Model Slicing

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Model Slicing

  1. 1. Program Slicing Model Slicing A General Slicing Framework Case Study ConclusionA General Model Based Slicing Framework Tony ClarkSchool of Engineering and Information Sciences, Middlesex University September 30, 2011 Tony Clark A General Model Based Slicing Framework
  2. 2. Program Slicing Model Slicing A General Slicing Framework Case Study ConclusionContents 1 Program Slicing 2 Model Slicing 3 A General Slicing Framework GSF for Programs GSF for Models 4 Case Study 5 Conclusion Tony Clark A General Model Based Slicing Framework
  3. 3. Program Slicing Model Slicing A General Slicing Framework Case Study ConclusionDefinition and Use Cases What? Slicing is used to reduce the size of programs by removing those statements that do not contribute to the values of specified variables at a given program location. Why? Debugging; comprehension; verification. How? Static (backwards,forwards); dynamic; conditioned; union. Tony Clark A General Model Based Slicing Framework
  4. 4. Program Slicing Model Slicing A General Slicing Framework Case Study ConclusionBackward Slicing: Example1 Original Criterion Slice x = 42 d = 23 d d = 23 Tony Clark A General Model Based Slicing Framework
  5. 5. Program Slicing Model Slicing A General Slicing Framework Case Study ConclusionBackward Slicing: Example2 Original Criterion Slice sum=0 prod=1 prod = 1 read(i) read(i) while(i<11) { while (i<11) { sum=sum+i prod=prod*i prod=prod*i i=i+1 i=i+1 } prod } Tony Clark A General Model Based Slicing Framework
  6. 6. Program Slicing Model Slicing A General Slicing Framework Case Study ConclusionDynamic Slicing Original Criterion Slice sum=0 prod=1 prod = 1 read(i) read(i) while(i<11) { sum=sum+i prod=prod*i i=i+1 } prod, pos(next(input))=11 Tony Clark A General Model Based Slicing Framework
  7. 7. Program Slicing Model Slicing A General Slicing Framework Case Study ConclusionConditioned Slicing Original Criterion Slice read(a) read(a) if(a<0) a=-a x=1/a x, +ve(next(input)) x=1/a Tony Clark A General Model Based Slicing Framework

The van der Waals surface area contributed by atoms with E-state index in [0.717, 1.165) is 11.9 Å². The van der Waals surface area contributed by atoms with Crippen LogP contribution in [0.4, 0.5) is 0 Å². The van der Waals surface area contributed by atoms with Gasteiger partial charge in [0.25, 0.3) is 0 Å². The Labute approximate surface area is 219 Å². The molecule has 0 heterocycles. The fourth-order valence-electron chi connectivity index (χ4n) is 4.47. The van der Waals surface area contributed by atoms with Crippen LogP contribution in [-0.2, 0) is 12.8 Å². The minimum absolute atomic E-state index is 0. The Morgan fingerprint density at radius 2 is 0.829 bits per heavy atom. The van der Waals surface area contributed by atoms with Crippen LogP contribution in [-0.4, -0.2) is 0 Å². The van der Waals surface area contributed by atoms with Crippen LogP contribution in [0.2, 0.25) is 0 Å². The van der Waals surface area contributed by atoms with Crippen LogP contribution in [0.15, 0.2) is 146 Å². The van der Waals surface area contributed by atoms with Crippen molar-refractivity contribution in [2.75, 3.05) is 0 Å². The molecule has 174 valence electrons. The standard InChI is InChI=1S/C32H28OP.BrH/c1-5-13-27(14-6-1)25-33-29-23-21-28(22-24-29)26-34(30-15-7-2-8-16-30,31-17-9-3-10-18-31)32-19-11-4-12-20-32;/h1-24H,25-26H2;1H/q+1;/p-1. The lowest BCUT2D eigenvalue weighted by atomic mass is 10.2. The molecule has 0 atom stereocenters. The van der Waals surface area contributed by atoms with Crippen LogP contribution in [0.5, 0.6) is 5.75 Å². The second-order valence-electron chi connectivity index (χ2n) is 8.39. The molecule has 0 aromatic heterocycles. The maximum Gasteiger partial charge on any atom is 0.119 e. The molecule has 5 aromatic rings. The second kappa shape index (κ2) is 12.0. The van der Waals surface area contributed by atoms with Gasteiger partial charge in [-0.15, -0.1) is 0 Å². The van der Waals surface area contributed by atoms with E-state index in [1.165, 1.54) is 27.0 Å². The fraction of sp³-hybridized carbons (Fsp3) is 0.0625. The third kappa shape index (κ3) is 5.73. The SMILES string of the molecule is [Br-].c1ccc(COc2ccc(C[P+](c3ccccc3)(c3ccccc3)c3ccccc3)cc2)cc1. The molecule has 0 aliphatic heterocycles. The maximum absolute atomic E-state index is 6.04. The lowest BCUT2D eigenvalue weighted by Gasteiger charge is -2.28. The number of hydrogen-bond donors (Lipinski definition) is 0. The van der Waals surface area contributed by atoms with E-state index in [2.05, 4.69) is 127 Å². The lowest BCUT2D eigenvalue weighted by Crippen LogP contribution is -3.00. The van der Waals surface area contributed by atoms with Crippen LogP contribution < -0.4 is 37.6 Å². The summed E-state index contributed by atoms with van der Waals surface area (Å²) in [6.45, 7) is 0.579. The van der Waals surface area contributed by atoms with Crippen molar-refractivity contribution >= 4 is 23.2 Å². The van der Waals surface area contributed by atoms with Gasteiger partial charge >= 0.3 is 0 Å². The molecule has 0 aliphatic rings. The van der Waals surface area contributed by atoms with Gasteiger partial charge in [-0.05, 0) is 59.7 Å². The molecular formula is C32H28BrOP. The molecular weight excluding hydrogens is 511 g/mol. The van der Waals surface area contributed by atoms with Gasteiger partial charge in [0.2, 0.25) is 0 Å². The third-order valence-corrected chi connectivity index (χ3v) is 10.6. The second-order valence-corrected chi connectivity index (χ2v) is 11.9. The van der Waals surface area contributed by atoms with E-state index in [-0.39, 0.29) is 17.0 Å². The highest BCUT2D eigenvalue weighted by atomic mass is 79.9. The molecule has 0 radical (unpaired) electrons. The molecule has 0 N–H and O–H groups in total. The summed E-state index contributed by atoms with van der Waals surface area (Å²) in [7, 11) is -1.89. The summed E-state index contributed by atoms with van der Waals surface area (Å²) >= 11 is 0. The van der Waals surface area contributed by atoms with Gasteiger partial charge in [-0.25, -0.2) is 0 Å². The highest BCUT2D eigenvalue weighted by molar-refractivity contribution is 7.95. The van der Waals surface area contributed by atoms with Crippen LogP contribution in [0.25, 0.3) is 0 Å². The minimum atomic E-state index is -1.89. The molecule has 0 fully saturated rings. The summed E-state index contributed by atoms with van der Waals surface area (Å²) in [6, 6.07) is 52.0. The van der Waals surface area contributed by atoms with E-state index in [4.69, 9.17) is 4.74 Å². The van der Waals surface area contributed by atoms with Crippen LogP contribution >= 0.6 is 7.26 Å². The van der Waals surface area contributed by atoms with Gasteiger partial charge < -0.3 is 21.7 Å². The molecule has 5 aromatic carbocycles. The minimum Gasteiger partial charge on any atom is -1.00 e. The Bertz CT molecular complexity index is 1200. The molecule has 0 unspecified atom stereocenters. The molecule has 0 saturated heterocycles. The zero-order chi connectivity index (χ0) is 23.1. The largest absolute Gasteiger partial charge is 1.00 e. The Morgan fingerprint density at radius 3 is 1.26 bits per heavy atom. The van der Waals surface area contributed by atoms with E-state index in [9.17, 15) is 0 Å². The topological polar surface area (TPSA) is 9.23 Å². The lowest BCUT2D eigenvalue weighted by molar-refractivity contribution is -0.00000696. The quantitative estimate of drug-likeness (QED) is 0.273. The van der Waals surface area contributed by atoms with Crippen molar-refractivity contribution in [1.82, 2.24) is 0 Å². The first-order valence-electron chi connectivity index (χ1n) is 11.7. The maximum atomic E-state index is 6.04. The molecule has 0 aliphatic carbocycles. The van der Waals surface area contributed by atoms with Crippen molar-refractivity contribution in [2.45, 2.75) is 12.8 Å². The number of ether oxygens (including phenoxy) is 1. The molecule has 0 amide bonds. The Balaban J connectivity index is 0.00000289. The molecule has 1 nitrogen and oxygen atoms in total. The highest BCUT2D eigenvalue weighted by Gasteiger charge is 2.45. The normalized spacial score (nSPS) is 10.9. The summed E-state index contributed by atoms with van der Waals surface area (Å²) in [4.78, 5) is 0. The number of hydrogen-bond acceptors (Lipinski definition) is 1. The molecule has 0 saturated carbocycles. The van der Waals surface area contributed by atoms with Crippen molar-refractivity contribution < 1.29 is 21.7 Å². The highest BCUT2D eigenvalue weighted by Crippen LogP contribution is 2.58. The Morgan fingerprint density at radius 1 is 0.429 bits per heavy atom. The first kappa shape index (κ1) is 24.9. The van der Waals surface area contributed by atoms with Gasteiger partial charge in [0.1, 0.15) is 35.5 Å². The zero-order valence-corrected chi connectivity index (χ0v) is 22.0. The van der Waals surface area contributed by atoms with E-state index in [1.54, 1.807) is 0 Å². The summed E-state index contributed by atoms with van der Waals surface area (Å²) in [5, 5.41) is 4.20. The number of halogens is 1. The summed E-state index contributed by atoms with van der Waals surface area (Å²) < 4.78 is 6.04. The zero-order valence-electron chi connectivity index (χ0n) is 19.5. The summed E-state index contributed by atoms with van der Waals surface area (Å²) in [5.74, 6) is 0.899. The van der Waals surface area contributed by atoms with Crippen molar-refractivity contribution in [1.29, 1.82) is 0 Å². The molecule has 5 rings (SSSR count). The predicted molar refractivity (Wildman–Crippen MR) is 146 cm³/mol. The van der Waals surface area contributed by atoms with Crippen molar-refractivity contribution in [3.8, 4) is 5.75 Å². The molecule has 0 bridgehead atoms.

8. 8. Program Slicing Model Slicing A General Slicing Framework Case Study ConclusionUnions Original Criterion Slice a = 42 a = 42 x = 2 b = 23 + a b = 23 + a y = 3 c = b + 2 c c = b + 2 a = 42 x = 2 b = 23 + a y = 3 y = 3 c = b + 2 y a = 42 a = 42 x = 2 b = 23 + a b = 23 + a y = 3 y = 3 c = b + 2 y and c c = b + 2 Tony Clark A General Model Based Slicing Framework
  9. 9. Program Slicing Model Slicing A General Slicing Framework Case Study ConclusionContents 1 Program Slicing 2 Model Slicing 3 A General Slicing Framework GSF for Programs GSF for Models 4 Case Study 5 Conclusion Tony Clark A General Model Based Slicing Framework
  10. 10. Program Slicing Model Slicing A General Slicing Framework Case Study ConclusionDefinition and Use Cases What? erm - drop some bits? Why? Model management and comprehension; debugging transformations; debugging executable models; model verification. How? State machines; class diagrams (syntax); specific technologies. Problem No general definition for model slicing. Tony Clark A General Model Based Slicing Framework
  11. 11. Program Slicing Model Slicing A General Slicing Framework Case Study ConclusionDifferences to Programs No starting point for execution. Static and dynamic slices. Multiple languages. DSLs, profiles, meta-models. Highly structured. Weak semantics. Links to model transformations; transformation combinations. Tony Clark A General Model Based Slicing Framework